Northern Ireland's Priority Species

Asteroscopus sphinx – the sprawler

 
Asteroscopus sphinx
Click on map to open large map in new window

Asteroscopus sphinx (Hufnagel, 1766)
Family: Noctuidae

The sprawler is a large brown streaky moth with a very furry appearance. It flies late in the year in broadleaved woodland. First discovered in County Fermanagh in 1992, it has subsequently been found by targeted searches in three additional sites in County Tyrone.

In brief

  • All records are from south-east County Tyrone and County Fermanagh
  • Occurs in mature broadleaved woodland and old wooded estates
  • Best time to see: adults are flying in late October and November. Larvae should be looked for between April and early June
  • Reasons for inclusion: extremely rare and localised
  • Any sightings should be reported.

Species description
A large greyish brown moth streaked and dotted with black. The wings (length of forewing 17-22 mm) are broad with a long black streak along the back edge of the forewing. The head and upper part of the body are extremely hairy and the males have feathered antennae.

Life cycle
Adults are on the wing in late October and November. The adult moths do not feed during their short flight period. Small batches of eggs are laid in cracks and crevices on tree trunks and there they remain for the winter before the larvae emerge the following spring. The larvae are most active at night feeding on the foliage of various trees including oak, hazel and hawthorn. The larvae climb to the ground to pupate in a cocoon beneath the surface of the soil.

Similar species
Due to the size, colour, furry appearance, and late flight period, this moth is unlikely to be confused with any other moth in Northern Ireland.

How to see this species
This species frequently comes to light traps, and so a visit to broadleaved woodland in late October and early November might prove worthwhile. It has been reported that males will visit the light trap after midnight whereas females will appear earlier. The moths rest up during the day on tree trunks and branches.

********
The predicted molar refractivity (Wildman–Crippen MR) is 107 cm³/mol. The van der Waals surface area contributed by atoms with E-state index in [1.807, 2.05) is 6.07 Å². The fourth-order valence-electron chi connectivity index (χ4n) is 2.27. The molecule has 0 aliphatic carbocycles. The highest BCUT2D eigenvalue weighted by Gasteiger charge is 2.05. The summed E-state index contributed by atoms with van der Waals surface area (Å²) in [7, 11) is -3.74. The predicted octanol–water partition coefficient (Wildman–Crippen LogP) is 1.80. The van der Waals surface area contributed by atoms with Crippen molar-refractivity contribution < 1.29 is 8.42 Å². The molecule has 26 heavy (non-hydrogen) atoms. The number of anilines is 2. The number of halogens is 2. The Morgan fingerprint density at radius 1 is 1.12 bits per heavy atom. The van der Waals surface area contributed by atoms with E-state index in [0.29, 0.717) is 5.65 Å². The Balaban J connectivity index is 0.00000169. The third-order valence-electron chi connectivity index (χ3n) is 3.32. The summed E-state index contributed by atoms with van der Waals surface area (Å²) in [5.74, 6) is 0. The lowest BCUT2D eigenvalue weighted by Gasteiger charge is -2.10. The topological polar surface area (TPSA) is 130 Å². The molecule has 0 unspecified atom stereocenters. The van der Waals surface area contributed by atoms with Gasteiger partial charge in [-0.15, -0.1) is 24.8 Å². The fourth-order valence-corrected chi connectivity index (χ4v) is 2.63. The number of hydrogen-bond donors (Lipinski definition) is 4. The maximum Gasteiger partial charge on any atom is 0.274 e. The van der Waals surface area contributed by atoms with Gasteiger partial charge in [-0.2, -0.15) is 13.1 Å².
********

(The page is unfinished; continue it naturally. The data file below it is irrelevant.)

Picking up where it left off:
Current status
This is a rare moth in Northern Ireland having only been discovered in Crom Estate, County Fermanagh in 1992. Since then it has been found in three other woodland sites in the south-east of County Tyrone and one in Fermanagh. It is possible that other sites for this moth in Northern Ireland will be discovered.

Why is this species a priority in Northern Ireland?
The sprawler is a Species of Conservation Concern because it is extremely rare and localized.

Threats/Causes of decline
The sprawler is vulnerable to the loss of mature broadleaved woodland habitat.

Conservation of this species

Current action

  • One of the known sites for this species is designated as an ASSI by EHS, and is under the management of the National Trust.
  • The Northern Ireland Habitat Action Plans for Mixed Ashwoods and Oakwoods contain measures which are relevant to the sprawler.

Proposed objectives/actions

  • The status of the sprawler will be surveyed and monitored and appropriate conservation action undertaken, if required.

What you can do

  • Report all moth sightings to the Moth Recorder for Northern Ireland, Andrew Crory, andrew.crory@gmail.com or use the Butterfly Conservation Northern Ireland (BCNI) sightings web page at http://www.bcni.org.uk/submitsighting.php. The BCNI database is managed by CEDaR and these records will then be used to update the Butterflies and Moths of Northern Ireland website.
  • Join Butterfly Conservation. Butterflies and Moths are in serious decline — with your support Butterfly Conservation can take action to reverse this.

Further information

Links
A page with some information and excellent photographs

The Ulster Museum web page

Literature
Baynes, E.S.A. (1964). A revised catalogue of Irish macrolepidoptera (Butterflies and Moths). E.W. Classey, Hampton, Middlesex.

Leverton, R. (2001). Enjoying Moths. Poyser, London.

Porter, J. (1997). The colour identification guide to caterpillars of the British Isles. Viking, London.

Skinner, B. (1988). The colour identification guide to the moths of the British Isles. Viking, London.

Thompson, R. and Nelson, B. (2006). The Butterflies and Moths of Northern Ireland. National Museums Northern Ireland.

Waring, P. and Townsend, M. (2003). Field Guide to the Moths of Great Britain and Ireland. British Wildlife Publishing, Hants

Text written by:
Allen & Mellon Environmental Ltd.